Tools of the trade

Just a quick post today. In part to answer a question Jon posed, but to be fair it’s something I’ve been asked a few times now; what airbrush and compressor do I use? Technically there isn’t one I use all the time, but switch between three depending on what it is I’m trying to achieve. The one I use the most is an ageing Revell Flex. A dual-action gravity fed brush it isn’t actually one that’s particularly well renowned or rated, but nevertheless I’ve found it to be a sturdy and reliable workhorse for 80% of what I do. I swapped out the spring a few years back to a stiffer one which gives me a smoother return action and even with a medium needle it’s my “go to guy” for most tasks whether it’s priming, base-coating, highlighting or pre-shading. All of the initial airbrush basing and pre-highlighting/shading on the Deadzone Plague was achieved with the Flex.

For the rest of the tasks, namely all the fiddly camo in 15mm I use an Iwata Custom Micron C Plus. There probably isn’t much needs to be said about the CM-C Plus as it’s a joy to use. Overpriced? Possibly and I certainly  wouldn’t recommend it as a brush to start off with! That said I know Iwata also make much more accessible airbrushes price wise and have heard the Revolution is well rated in terms of bang for buck.

Finally, I also have an equally elderly Badger 200G single-action which I used to use for laying down panel lines consistently. To be fair I don’t tend to use it all that much these days as it has been superseded now by the Custom Micron, but it’s still pretty handy when I want that consistency in line density or I’m experimenting and don’t want to risk the more expensive Iwata. For completeness sake I do also have a Revel Master Class Vario kicking around somewhere, but as I didn’t find it half as good as the cheaper Flex, it doesn’t get a look in. Between the Flex and the Custom Micron I find all my needs are catered for.

Compressor wise, it’s a rather noisy Ripmax T-RCP104 Tank Compressor. I would love the have a nice quiet compact and pretty compressor, but as this one has provided sterling service for years and years there’s no real need to replace it. It’s a pretty standard affair with double water trap (the other one is at the airbrush end). I only have it fitted for one airbrush at a time and just swap between the Flex and the Iwata using quick release sockets. Rarely ever have the need to run two brushes at once.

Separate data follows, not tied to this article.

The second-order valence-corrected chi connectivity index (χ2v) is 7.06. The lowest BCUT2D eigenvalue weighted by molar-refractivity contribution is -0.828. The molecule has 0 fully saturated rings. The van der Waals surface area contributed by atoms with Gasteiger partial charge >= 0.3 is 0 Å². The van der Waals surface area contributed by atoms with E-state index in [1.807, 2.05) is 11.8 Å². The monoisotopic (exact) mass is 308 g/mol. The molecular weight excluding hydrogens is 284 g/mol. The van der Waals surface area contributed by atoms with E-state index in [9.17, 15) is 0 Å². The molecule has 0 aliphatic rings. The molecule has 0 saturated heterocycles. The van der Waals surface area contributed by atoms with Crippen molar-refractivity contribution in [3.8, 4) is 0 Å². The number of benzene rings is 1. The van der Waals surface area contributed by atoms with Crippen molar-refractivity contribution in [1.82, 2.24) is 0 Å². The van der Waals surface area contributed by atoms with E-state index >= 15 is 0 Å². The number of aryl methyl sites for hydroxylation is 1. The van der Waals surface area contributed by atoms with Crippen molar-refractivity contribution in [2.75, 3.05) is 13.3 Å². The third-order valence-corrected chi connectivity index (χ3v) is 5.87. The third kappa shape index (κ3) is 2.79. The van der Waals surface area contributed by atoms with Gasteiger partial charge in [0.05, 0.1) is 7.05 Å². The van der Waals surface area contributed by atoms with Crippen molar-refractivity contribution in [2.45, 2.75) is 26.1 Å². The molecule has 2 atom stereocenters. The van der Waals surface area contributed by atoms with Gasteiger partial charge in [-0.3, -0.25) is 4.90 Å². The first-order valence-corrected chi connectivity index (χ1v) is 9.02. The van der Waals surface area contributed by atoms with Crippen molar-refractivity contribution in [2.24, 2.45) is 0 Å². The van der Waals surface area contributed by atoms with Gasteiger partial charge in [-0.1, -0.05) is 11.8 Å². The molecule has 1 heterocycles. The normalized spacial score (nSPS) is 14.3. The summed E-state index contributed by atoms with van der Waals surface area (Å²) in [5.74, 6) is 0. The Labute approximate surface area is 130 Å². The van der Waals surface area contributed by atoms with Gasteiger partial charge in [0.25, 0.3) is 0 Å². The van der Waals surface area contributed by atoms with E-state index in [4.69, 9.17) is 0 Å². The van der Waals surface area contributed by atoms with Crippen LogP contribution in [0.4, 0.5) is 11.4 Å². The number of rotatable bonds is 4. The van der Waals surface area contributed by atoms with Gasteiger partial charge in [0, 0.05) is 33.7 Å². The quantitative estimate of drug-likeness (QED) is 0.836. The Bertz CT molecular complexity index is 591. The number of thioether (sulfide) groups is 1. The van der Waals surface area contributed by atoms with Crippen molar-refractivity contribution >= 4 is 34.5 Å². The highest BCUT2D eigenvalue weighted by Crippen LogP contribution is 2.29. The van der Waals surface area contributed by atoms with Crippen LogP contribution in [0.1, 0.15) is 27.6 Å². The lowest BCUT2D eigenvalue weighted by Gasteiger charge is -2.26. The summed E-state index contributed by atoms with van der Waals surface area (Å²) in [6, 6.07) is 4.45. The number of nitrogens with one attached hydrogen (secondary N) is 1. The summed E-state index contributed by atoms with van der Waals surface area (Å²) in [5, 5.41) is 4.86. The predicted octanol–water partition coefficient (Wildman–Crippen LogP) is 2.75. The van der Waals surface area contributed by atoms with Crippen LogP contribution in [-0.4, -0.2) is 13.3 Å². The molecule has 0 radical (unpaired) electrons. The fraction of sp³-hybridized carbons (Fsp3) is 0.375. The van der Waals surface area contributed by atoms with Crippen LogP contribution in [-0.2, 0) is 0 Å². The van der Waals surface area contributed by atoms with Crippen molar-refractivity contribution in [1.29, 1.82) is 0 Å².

That’s pretty much all there is to it. I’m not sure how illuminating that was, but hopefully it answered a few questions. I would just add at this point I am no Airbrush black-belt and am just about competent enough to know one end from the other and can use one without injuring either myself or the brush (too badly). As such don’t take any of the above as expert recommendations or anything. The kit above is simply what I use day-to-day and I have found it serves me well. If I had to offer any advice to the would-be speculative airbrush purchaser it would be to go for a dual-action pretty much all the time. They are far more forgiving to the beginner compared to a single action. I would also look to a gravity (cup) fed rather than a suction. Unless you are planning on airbrushing the  entire deck of an aircraft carrier in one sitting, gravity fed means you can use a lot less paint and clean between colour swaps much easier. Even when I’m priming up a dozen Panzers at a time, I’d still rather have a gravity feed.

So there you have it. Until next time, have a great week.

Carl


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